Posts Tagged ‘standard deduction’

Should You Use the Standard or Itemized Deduction?

Tuesday, January 11th, 2022

The exclusive purpose for the information which is provided from this website is to disseminate information, and not to provide tax advice. 

There are certain expenses that most taxpayers have every year that qualify as a deduction from your total income on your tax returns.  The resulting calculation becomes an integral component of the tax return that defines your taxable income.  It is the taxable income amount that is used to calculate your state or Federal income taxes.  Additionally, the income tax laws provide a “standard deduction” for taxpayers who do not itemize, or where the taxpayer’s itemized deductions do not meet a certain threshold.  Important – Taxpayers are entitled to use the HIGHER amount in the calculation of their tax liability, their “Itemized Deductions” or the “Standard Deduction”!


Standard Deduction or Itemized Deductions?

Monday, February 22nd, 2021

The exclusive purpose for the information which is provided from this website is to disseminate information, and not to provide tax advice. 

Tax return deductions reduce the amount of taxable income when filing a Federal or state income tax return. In other words, using these deductions can reduce the amount of taxes that a taxpayer owes.

In most cases, taxpayers have a choice or option of either taking the “standard deduction” or “itemizing” their deductions. The standard deduction may be quicker and easier, but, itemizing your deductions may lower your income taxes more, in some situations. It’s important for all taxpayers to look into which deduction method is best before they file their income tax returns.

New this year
Following tax law changes, cash donations of up to $300 made by December 31, 2020 are deductible without having to itemize when people file a 2020 tax return.

Read more on this post:

Should You Itemize or Utilize The Standard Deduction??

Monday, March 5th, 2012

The exclusive purpose for the information which is provided from this website is to disseminate information, and not to provide tax advice.

This is an important decision to make each year, but there are several important requirements that have to be met throughout the year if you wish to have this choice.  A major consideration is adequate “record keeping”.  IRS Publication 552 provides some excellent guidelines for this requirement:   Additionally, the below information should be considered:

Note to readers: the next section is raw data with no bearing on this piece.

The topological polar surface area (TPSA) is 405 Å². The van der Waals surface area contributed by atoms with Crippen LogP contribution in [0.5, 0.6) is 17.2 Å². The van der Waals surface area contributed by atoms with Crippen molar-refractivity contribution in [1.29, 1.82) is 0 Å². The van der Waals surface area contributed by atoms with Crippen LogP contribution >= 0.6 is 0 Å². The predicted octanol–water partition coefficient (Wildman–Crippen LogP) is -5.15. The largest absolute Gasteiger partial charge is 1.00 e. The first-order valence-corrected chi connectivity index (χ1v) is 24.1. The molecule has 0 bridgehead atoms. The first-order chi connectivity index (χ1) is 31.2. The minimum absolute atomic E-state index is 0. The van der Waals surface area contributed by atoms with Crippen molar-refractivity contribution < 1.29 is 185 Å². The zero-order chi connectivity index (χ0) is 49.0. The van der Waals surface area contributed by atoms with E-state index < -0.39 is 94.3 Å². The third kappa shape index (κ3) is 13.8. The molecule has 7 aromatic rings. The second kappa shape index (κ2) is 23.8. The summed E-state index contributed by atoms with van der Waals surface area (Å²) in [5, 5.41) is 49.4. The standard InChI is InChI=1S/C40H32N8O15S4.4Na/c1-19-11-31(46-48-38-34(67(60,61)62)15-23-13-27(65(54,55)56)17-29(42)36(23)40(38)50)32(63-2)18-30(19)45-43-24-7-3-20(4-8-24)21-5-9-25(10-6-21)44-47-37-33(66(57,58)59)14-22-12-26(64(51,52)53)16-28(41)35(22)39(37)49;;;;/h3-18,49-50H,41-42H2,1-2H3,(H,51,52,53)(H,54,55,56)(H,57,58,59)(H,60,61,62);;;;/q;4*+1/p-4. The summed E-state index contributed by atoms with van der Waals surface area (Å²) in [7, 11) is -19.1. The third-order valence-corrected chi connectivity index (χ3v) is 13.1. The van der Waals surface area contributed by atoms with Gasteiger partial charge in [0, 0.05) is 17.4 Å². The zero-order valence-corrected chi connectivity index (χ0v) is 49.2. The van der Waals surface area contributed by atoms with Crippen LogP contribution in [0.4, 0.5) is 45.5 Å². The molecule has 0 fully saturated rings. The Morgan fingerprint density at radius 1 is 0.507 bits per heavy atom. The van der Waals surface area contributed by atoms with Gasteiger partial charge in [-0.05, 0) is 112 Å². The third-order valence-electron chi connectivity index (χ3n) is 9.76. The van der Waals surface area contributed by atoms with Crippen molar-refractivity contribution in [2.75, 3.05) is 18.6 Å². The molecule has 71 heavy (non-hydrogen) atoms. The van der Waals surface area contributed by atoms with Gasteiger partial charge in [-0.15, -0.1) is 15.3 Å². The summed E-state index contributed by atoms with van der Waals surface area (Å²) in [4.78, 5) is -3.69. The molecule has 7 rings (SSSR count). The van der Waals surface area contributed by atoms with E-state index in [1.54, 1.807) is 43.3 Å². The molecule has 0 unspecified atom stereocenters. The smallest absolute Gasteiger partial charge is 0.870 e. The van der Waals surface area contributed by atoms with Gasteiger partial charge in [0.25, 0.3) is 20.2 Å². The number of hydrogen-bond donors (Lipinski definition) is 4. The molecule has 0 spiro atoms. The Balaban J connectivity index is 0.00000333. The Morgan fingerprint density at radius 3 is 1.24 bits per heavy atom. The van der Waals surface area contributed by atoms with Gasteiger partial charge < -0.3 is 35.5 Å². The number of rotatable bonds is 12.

You cannot use the standard deduction if:

  • You are married and filing a separate return, and your spouse itemizes deductions
  • You are a nonresident alien or a dual-status alien during the year, or
  • You are filing a tax return for a period of less than 12 months because of a change in your annual accounting method

In addition an estate or trust, common trust fund, or partnership cannot use the standard deduction. For additional information, refer to Publication 501, Exemptions, Standard Deduction, and Filing Information.

You may benefit from itemizing your deductions on Schedule A if you:

  • Cannot use the standard deduction
  • Had large uninsured medical and dental expenses
  • Paid interest or taxes on your home
  • Had large unreimbursed employee business expenses
  • Had large uninsured casualty or theft losses, or
  • Made large charitable contributions


Standard or Itemized Deductions??

Wednesday, March 10th, 2010

This is the time of year when most Americans are becoming more actively engaged in the preparation of their individual Federal income tax returns.  While there are not many options available for reporting income, there could be some opportunities to reduce your taxable income (and directly related income taxes) by carefully reviewing the instructions for the completion of Schedule A (Itemized Deductions) for Federal form 1040.  While there are variances from state to state, most states either allow the same deductions as provided by Federal laws or they require various adjustments.  You can obtain specific details for your Federal tax return deductions by reading the instructions for Schedule A  on the IRS website: 

There are seven major categories:  1)  Medical and Dental Expenses, 2) Taxes You Paid,  3) Interest You Paid, 4)  Gifts to Charity, 5) Casualty and Theft Losses, 6) Job Expenses and Miscellaneous Deductions, and 7) Other Miscellaneous Deductions.

You will only realize a tax benefit from those total medical expenses that are greater that 7 1/2% of your total income (Adjusted Gross Income).  There is a deduction for state and local income taxes for those states that do not have a state income tax (i.e. Florida and Texas).  If you have all of your receipts to document your deductions, you have the option to use either the amounts from the IRS tables or the actual total amount from your receipts.  Large ticket (cost) items such as cars, boats, airplanes, recreational vehicles, etc are additions to the IRS tables.  If you own a home, in addition to your mortgage interest don’t forget to deduct any points that were paid (this amount is usually provided on the Form 1098 that you receive from your mortgage company) plus Mortgage Insurance Premiums (PMI) paid for homes purchased after December 31, 2006.  PMI is required if you had less than 20% equity in your home when you purchased or re-financed it. 

If you and your spouse paid expenses jointly and are filing separate tax returns you should review IRS Publication 504 for guidance on the allocation of these expenses.  Additional information on itemizing deductions from the IRS follows: